Originating in elementary schools, this definiteness of aim made itself felt in higher grade schools, and its influence will increase when middle-class schools are themselves subject to Government examination. Those who have aided in this pioneering work will know more than I can say of its reality and value; but this work should be considered only as preliminary to further advances if our schools are to offer an education which will satisfy even the most modest demands. We must ask if the sacrifices that have been made have received a full compensation in more regular school discipline. Of these sacrifices the minimised leisure of the pupil is not the least; home preparation absorbs so much time that there is no chance of anything so healthy as a hobby. The authority of school is too inquisitorial, and dominates a large part of the pupil's time which does not properly come under its jurisdiction, ignoring the fact that some children have a vein of quick fancy which delights in idleness, and real ability to think out at leisure such questions as can occur to them.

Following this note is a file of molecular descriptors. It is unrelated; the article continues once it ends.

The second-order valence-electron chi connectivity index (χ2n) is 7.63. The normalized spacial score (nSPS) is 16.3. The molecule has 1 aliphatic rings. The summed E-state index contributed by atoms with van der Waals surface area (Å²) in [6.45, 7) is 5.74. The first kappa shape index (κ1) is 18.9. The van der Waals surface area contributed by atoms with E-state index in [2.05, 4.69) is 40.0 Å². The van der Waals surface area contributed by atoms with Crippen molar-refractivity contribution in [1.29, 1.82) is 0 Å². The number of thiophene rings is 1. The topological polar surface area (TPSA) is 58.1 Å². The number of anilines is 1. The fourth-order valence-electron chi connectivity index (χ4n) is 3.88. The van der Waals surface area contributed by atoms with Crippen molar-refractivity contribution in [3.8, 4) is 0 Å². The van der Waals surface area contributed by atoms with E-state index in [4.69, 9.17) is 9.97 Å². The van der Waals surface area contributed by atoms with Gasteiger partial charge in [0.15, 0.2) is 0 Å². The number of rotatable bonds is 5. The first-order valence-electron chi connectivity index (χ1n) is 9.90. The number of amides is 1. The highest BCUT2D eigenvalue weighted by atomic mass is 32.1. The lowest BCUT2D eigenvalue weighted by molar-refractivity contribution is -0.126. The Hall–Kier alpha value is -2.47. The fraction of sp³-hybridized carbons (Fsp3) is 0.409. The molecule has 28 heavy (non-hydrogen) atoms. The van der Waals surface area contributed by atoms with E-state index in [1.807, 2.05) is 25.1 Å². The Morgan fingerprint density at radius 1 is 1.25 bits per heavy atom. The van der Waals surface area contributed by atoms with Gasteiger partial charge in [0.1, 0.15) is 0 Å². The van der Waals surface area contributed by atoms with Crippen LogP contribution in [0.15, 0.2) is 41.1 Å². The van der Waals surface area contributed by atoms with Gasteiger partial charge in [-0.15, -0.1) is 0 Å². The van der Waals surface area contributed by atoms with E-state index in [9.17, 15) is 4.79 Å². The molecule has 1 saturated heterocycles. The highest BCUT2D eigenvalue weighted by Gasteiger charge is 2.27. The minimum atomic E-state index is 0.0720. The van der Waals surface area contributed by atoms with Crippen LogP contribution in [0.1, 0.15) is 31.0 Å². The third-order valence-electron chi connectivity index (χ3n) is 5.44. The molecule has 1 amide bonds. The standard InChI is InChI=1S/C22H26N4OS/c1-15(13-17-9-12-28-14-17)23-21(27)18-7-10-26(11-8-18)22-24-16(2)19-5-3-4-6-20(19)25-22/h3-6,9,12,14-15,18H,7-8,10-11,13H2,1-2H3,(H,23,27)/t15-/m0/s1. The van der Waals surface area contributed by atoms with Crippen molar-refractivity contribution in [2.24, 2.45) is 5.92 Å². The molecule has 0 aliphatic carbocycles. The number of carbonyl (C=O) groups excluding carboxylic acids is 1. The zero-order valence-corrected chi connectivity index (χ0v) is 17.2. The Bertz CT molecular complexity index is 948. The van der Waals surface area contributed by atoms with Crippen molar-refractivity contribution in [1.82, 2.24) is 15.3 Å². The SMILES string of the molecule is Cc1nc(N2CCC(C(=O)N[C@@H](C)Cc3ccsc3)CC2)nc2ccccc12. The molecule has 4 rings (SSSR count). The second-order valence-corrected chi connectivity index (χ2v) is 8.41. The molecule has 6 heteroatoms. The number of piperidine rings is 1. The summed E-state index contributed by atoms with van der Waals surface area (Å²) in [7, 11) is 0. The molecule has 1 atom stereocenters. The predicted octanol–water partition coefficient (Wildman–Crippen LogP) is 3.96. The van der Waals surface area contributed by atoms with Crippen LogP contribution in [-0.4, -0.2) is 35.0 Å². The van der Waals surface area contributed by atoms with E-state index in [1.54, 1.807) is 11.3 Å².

The school is not alone to blame in this matter, for parents are often responsible for the extensive curriculum of studies, and especially for the number of "accomplishments."

Again, though the unity of aim which the new standard has produced is a real gain, the standard itself--the examination test--has done little to raise the quality of the teaching.

It has been well said that the advantages of the examination system are so manifest that they ahve somewhat blinded us to the disadvantageous side of the question, for not only is the examination useful as a means of ascertaining the competency of an examinee, but it is also an opportunity in the hands of the pupil himself to assess his own knowledge, and put it in a presentable form.

Much real evil arises from making the examination the end of instruction, and it is doubtful how far an education, permeated by such a spirit and culminating in such a result, can continue the moral training of the home, or indeed be moral at all.